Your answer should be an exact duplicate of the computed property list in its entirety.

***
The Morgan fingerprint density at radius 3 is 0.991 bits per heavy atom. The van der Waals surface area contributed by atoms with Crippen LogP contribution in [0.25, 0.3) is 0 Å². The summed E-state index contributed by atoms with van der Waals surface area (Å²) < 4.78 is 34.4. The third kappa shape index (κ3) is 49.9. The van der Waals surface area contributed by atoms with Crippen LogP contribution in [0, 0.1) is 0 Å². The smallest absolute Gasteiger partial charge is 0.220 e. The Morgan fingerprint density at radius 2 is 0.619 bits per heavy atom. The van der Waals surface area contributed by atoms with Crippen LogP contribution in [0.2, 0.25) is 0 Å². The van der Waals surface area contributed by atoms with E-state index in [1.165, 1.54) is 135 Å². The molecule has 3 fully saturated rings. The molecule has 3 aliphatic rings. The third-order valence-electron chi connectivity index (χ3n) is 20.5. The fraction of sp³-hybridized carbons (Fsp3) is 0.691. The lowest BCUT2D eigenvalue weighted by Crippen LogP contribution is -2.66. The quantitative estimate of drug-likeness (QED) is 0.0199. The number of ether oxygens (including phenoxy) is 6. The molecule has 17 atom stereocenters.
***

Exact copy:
The Morgan fingerprint density at radius 3 is 0.991 bits per heavy atom. The van der Waals surface area contributed by atoms with Crippen LogP contribution in [0.25, 0.3) is 0 Å². The summed E-state index contributed by atoms with van der Waals surface area (Å²) < 4.78 is 34.4. The third kappa shape index (κ3) is 49.9. The van der Waals surface area contributed by atoms with Crippen LogP contribution in [0, 0.1) is 0 Å². The smallest absolute Gasteiger partial charge is 0.220 e. The Morgan fingerprint density at radius 2 is 0.619 bits per heavy atom. The van der Waals surface area contributed by atoms with Crippen LogP contribution in [0.2, 0.25) is 0 Å². The van der Waals surface area contributed by atoms with E-state index in [1.165, 1.54) is 135 Å². The molecule has 3 fully saturated rings. The molecule has 3 aliphatic rings. The third-order valence-electron chi connectivity index (χ3n) is 20.5. The fraction of sp³-hybridized carbons (Fsp3) is 0.691. The lowest BCUT2D eigenvalue weighted by Crippen LogP contribution is -2.66. The quantitative estimate of drug-likeness (QED) is 0.0199. The number of ether oxygens (including phenoxy) is 6. The molecule has 17 atom stereocenters.